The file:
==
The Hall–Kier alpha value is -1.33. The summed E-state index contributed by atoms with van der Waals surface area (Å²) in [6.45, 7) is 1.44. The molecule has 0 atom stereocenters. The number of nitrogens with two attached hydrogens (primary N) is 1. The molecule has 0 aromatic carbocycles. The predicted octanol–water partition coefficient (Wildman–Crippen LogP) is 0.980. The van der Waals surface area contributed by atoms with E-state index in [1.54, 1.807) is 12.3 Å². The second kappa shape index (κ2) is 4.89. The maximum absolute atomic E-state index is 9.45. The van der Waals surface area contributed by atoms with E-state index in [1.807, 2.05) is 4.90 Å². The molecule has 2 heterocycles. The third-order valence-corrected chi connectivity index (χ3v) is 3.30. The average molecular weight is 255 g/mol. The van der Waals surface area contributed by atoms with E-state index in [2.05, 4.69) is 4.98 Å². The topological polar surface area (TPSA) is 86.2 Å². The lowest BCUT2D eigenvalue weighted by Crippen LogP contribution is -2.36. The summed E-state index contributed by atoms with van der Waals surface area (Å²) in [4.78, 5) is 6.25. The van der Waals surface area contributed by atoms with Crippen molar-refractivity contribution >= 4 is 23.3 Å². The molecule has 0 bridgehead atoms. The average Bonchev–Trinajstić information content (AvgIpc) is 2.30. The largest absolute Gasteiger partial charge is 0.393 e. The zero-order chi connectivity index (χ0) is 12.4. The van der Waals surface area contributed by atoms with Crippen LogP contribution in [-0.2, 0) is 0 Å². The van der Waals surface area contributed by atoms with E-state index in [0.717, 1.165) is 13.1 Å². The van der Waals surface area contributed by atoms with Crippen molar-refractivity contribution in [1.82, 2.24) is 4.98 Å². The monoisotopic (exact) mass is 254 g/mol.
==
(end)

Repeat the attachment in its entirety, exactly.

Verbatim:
The Hall–Kier alpha value is -1.33. The summed E-state index contributed by atoms with van der Waals surface area (Å²) in [6.45, 7) is 1.44. The molecule has 0 atom stereocenters. The number of nitrogens with two attached hydrogens (primary N) is 1. The molecule has 0 aromatic carbocycles. The predicted octanol–water partition coefficient (Wildman–Crippen LogP) is 0.980. The van der Waals surface area contributed by atoms with E-state index in [1.54, 1.807) is 12.3 Å². The second kappa shape index (κ2) is 4.89. The maximum absolute atomic E-state index is 9.45. The van der Waals surface area contributed by atoms with E-state index in [1.807, 2.05) is 4.90 Å². The molecule has 2 heterocycles. The third-order valence-corrected chi connectivity index (χ3v) is 3.30. The average molecular weight is 255 g/mol. The van der Waals surface area contributed by atoms with E-state index in [2.05, 4.69) is 4.98 Å². The topological polar surface area (TPSA) is 86.2 Å². The lowest BCUT2D eigenvalue weighted by Crippen LogP contribution is -2.36. The summed E-state index contributed by atoms with van der Waals surface area (Å²) in [4.78, 5) is 6.25. The van der Waals surface area contributed by atoms with Crippen molar-refractivity contribution >= 4 is 23.3 Å². The molecule has 0 bridgehead atoms. The average Bonchev–Trinajstić information content (AvgIpc) is 2.30. The largest absolute Gasteiger partial charge is 0.393 e. The zero-order chi connectivity index (χ0) is 12.4. The van der Waals surface area contributed by atoms with Crippen LogP contribution in [-0.2, 0) is 0 Å². The van der Waals surface area contributed by atoms with E-state index in [0.717, 1.165) is 13.1 Å². The van der Waals surface area contributed by atoms with Crippen molar-refractivity contribution in [1.82, 2.24) is 4.98 Å². The monoisotopic (exact) mass is 254 g/mol.